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What This Town Needs Is a Trolley Car Line

June 02, 2002|EMMETT BERG

Can't stand the music in the car next to yours? Picture this: the teenage Buddy Collette and Charles Mingus jamming together while riding downtown from Watts during the '30s on L.A.'s bygone Red Car trolley line. Along with serving as a rhythm section for budding jazz legends, the Red Car's woody squeaks, bells and clacking steel embodied on-the-move Los Angeles for decades--and now there are signs of a Red Car revival.

The nonprofit Los Angeles Red Car Concept hopes to reconnect downtown's entertainment, business and government centers for tourists and downtowners with a nine-mile loop line from USC/Exposition Park to Chinatown using replicas of the Pacific Electric Red Cars that ran throughout Los Angeles from 1903 until the last cars were discontinued in 1961.

For better or worse, the MTA is not involved at this point, but through the efforts of Rep. Lucille Roybal-Allard (D-Los Angeles), $100,000 in federal funds has been earmarked for a feasibility study. (LARC, which has a mailing list of nearly 500, hopes to raise $250,000 to $300,000 in additional funds from downtown businesses and other sources.) Roybal-Allard recalls flushing with pride while riding Red Cars on dates during her Boyle Heights girlhood. Then and now, she says, "people need a fun way to get from one end of downtown to the other."

For The Record
Los Angeles Times Sunday July 07, 2002 Home Edition Times Sunday Magazine Part A Page 6 Lat Magazine Desk 20 inches; 740 words Type of Material: Correction
A photograph that accompanied "What This Town Needs Is a Trolley Car Line" (Metropolis, June 2), about the revival of the Pacific Electric Red Cars, showed a Los Angeles Railway streetcar, also known as a Yellow Car. Below is a Pacific Electric Red Car.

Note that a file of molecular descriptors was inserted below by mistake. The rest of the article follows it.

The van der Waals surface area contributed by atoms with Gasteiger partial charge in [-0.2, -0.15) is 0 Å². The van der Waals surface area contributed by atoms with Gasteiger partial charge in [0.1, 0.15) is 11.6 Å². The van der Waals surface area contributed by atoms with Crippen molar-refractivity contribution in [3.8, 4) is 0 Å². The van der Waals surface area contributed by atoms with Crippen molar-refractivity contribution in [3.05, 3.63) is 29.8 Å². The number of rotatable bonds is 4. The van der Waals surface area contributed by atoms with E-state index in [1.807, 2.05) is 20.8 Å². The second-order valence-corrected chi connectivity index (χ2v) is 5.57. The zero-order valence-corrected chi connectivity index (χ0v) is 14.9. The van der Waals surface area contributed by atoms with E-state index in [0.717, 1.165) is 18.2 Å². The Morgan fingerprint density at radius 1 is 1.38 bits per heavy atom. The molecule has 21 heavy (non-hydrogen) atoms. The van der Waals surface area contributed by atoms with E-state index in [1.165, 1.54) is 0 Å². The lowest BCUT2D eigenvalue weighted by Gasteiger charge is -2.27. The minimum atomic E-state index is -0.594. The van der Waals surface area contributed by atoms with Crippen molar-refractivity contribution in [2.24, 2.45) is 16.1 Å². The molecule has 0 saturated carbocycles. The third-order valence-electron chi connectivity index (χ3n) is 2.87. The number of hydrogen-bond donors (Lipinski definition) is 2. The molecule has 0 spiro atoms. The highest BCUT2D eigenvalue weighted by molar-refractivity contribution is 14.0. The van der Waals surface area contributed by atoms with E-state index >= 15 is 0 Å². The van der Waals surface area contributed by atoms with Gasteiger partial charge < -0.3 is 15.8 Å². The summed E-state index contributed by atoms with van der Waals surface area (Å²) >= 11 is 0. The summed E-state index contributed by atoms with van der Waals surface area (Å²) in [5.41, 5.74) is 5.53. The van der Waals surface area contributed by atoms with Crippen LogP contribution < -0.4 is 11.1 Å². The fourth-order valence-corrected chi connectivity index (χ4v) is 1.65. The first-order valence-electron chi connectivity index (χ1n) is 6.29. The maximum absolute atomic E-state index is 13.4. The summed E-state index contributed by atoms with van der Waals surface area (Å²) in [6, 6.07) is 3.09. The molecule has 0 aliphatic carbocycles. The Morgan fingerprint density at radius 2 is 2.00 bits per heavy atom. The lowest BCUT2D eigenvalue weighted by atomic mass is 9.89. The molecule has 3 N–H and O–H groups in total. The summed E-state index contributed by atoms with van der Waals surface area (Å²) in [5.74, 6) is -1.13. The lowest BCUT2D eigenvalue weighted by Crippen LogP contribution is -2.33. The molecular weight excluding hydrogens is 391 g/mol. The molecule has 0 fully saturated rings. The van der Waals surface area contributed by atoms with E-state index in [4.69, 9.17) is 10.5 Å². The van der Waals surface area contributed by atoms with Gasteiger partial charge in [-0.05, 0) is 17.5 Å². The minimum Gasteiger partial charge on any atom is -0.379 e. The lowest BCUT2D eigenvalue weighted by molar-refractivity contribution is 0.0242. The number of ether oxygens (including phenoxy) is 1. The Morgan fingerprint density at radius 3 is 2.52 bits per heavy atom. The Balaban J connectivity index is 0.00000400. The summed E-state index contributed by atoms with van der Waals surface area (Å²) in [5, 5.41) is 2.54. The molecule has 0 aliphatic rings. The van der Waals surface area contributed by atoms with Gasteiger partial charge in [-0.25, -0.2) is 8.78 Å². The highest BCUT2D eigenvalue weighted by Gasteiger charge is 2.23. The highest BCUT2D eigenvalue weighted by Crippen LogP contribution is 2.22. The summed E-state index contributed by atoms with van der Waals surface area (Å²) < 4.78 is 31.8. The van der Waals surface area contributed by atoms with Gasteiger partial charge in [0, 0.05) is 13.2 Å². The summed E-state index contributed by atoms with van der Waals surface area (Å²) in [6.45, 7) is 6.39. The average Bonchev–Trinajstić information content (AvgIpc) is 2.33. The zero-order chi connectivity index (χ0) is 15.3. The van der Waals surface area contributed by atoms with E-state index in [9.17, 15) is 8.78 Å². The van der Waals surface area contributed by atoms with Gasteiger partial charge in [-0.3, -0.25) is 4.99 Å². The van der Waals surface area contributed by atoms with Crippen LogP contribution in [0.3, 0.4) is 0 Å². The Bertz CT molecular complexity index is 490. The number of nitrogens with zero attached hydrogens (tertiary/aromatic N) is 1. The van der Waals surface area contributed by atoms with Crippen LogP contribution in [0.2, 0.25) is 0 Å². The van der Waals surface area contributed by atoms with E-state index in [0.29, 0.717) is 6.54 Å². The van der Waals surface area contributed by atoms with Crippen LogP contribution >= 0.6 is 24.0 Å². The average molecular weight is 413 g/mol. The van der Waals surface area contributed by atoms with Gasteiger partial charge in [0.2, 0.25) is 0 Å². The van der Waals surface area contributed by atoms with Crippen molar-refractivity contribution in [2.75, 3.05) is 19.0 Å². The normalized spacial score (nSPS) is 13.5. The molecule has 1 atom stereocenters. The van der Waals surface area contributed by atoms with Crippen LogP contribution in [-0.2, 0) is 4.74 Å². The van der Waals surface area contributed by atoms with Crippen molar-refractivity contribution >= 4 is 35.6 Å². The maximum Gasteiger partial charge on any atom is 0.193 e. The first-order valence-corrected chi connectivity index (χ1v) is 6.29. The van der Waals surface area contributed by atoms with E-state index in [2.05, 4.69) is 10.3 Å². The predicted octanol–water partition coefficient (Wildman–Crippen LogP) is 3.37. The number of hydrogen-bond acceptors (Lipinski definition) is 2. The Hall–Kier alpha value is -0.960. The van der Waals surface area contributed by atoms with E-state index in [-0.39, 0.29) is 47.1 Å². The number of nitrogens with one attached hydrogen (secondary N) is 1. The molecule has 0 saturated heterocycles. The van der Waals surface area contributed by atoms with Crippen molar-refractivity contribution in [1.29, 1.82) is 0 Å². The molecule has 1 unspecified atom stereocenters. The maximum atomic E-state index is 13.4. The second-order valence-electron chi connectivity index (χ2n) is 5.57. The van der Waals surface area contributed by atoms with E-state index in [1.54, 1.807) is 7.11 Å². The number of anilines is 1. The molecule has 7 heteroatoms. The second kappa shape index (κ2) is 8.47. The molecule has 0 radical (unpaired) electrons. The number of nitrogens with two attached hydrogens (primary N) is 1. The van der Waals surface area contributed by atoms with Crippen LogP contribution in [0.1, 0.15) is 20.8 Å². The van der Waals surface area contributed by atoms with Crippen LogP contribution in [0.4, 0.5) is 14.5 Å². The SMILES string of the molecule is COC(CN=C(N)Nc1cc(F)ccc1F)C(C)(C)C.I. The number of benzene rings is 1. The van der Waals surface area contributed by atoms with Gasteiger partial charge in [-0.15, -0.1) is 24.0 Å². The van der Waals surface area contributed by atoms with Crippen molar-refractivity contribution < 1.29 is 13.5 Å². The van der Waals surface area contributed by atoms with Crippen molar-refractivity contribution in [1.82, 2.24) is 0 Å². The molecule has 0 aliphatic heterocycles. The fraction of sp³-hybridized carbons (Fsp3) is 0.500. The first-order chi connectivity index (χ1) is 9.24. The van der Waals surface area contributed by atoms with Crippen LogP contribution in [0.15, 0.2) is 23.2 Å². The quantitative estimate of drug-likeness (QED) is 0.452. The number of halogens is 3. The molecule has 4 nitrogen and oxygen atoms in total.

The Red Car group's chief conductor-in-waiting is George Eslinger, 63, a retired city engineer formerly in charge of L.A.'s street lamp department. A LARC co-founder in 1997, Eslinger has been volunteering for the group since his retirement in 1998.

Would a trolley attract patrons other than tourists-- Mr. Wingtip and Ms. Stiletto en route to the opera, dare say? It's an open question, though a Red Car renaissance is also afoot in San Pedro, where a 1.5-mile line linking Port of Los Angeles tourist spots is scheduled to launch in September.

Revived lines have flourished in New Orleans, Seattle and SanFrancisco, but success has been mixed in smaller cities. Planners agree that success would take collaboration between government agencies and neighborhood groups, and regular use by downtown workers and residents. Says Rick Laubscher, president of the support group for San Francisco's popular Market Street F Line: "If it's a toy, my advice is don't do it, because it's going to be a real expensive toy."

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